Steve Rogers, a rejected military soldier transforms into Captain America after taking a dose of a "Super-Soldier serum". But being Captain America comes at a price as he attempts to take down a war monger and a terrorist organization.
Samuel L. Jackson
As Steve Rogers struggles to embrace his role in the modern world, he teams up with a fellow Avenger and S.H.I.E.L.D agent, Black Widow, to battle a new threat from history: an assassin known as the Winter Soldier.
Samuel L. Jackson,
When Tony Stark and Bruce Banner try to jump-start a dormant peacekeeping program called Ultron, things go horribly wrong and it's up to Earth's mightiest heroes to stop the villainous Ultron from enacting his terrible plan.
Robert Downey Jr.,
Tony Stark. Genius, billionaire, playboy, philanthropist. Son of legendary inventor and weapons contractor Howard Stark. When Tony Stark is assigned to give a weapons presentation to an Iraqi unit led by Lt. Col. James Rhodes, he's given a ride on enemy lines. That ride ends badly when Stark's Humvee that he's riding in is attacked by enemy combatants. He survives - barely - with a chest full of shrapnel and a car battery attached to his heart. In order to survive he comes up with a way to miniaturize the battery and figures out that the battery can power something else. Thus Iron Man is born. He uses the primitive device to escape from the cave in Iraq. Once back home, he then begins work on perfecting the Iron Man suit. But the man who was put in charge of Stark Industries has plans of his own to take over Tony's technology for other matters.Written by
When Robert Downey Jr. was carrying out motion-capture work on the film, he would sometimes wear the helmet, sleeves, and chest of the Iron Man armor over the motion-capture suit, to realistically portray Iron Man's movements. See more »
When Tony reveals the power generation of the first arc reactor he uses in his chest, he gives it in gigajoules per second (more typically called gigawatts). Since the reactor is generating this much power, the amount of power available to the suit in the ending battle should not be dropping steadily, but should be constant until the reactor stops generating power. However, given the high amount of advanced technology all constantly being run at the same time while the suit is operational, it's entirely plausible that the suit is using more energy per second than the reactor is generating (i.e. JARVIS' comment that the Mark I chestpiece was not designed for *sustained* flight), resulting in a steady loss of total power available and causing him to switch to the backup power source while the reactor catches back up. See more »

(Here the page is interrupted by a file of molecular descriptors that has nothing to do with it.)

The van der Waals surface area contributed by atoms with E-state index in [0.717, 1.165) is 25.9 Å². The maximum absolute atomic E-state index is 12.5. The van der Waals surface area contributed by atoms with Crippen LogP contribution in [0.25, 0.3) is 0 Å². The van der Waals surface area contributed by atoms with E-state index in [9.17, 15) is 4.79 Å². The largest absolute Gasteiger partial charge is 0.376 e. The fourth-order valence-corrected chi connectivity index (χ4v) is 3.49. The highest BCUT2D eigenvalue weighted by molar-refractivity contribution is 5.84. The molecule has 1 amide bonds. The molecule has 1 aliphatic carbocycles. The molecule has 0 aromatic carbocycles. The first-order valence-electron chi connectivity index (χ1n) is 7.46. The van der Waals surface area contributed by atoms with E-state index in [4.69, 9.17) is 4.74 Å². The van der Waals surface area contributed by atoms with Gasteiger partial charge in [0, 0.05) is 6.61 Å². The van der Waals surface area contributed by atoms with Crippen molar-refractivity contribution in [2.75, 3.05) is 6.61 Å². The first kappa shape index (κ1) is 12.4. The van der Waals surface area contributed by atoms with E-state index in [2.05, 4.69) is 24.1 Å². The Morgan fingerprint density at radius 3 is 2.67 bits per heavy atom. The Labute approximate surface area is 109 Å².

I feel like you're driving me to court martial. This is crazy. What did I do? I feel like you're gonna pull over and snuff me. What, you're not allowed to talk? Hey, Forrest!
We can talk, sir.
Oh, I see. So it's personal.
No, you intimidate them.
Good God, you're a woman! I honestly, I couldn't have called that. I mean, I would apologize, but isn't that what we're going for here? I thought of you as a soldier first.
I'm an airman.
Well, you have actually excellent bone structure ...
[...] See more »
Part of the closing credits are seen against computer-graphic renders of armoured suits. One of the renders is an armour with a Gatling gun attached - the War Machine suit, which would appear in Iron Man 2 (2010). See more »
When it comes to ranking the Marvel superhero(live action) films, Iron Man is for me up there with the better ones. It looks fabulous, the whole film is very slickly made with top-notch special effects(which look like time and effort was really put into it), awesome-looking futuristic gadgets and Iron Man's suit will be a guaranteed delight to anybody who is familiar or loves anything to do with the superhero. There is a pulsating soundtrack that adds much to the tension of the first half of the story and the enormously fun action sequences, which are exciting and tense with expertly choreography. The script crackles with smart humour that doesn't go overload, all of which is laugh-out-loud funny, yet the hostage plotting that takes up the first part of the film is intelligently written and somehow avoids being over-serious or over-familiar. The story has enough to allow you to emotionally connect with Iron Man(who I've always considered one of Marvel's most interesting and multi-faceted characters) and has a clever mix of the comic's 1960s origins and the effects of contemporary war, which will provide plenty of nostalgia while also feeling relevant. Jon Favreau does a great job directing, he never loses control of the story and he doesn't do anything too fussy. Robert Downey Jnr's performance as Tony Stark/Iron Man is a power-house and one of his best, doing much with the smart dialogue while making the emotional side of the characters wholly believable. Gwyneth Paltrow is a good, loyal side-kick with wise-cracks that don't come across as annoying and Jeff Bridges is surprisingly very good in an against-type role. Personally, the only disappointments were the useless character of Christine Everheart and the somewhat rushed and over-blown finale that wasn't quite as thrilling as it could have been, other than that Iron Man was a classy addition to the Marvel cannon and a great film on its own. 9/10 Bethany Cox
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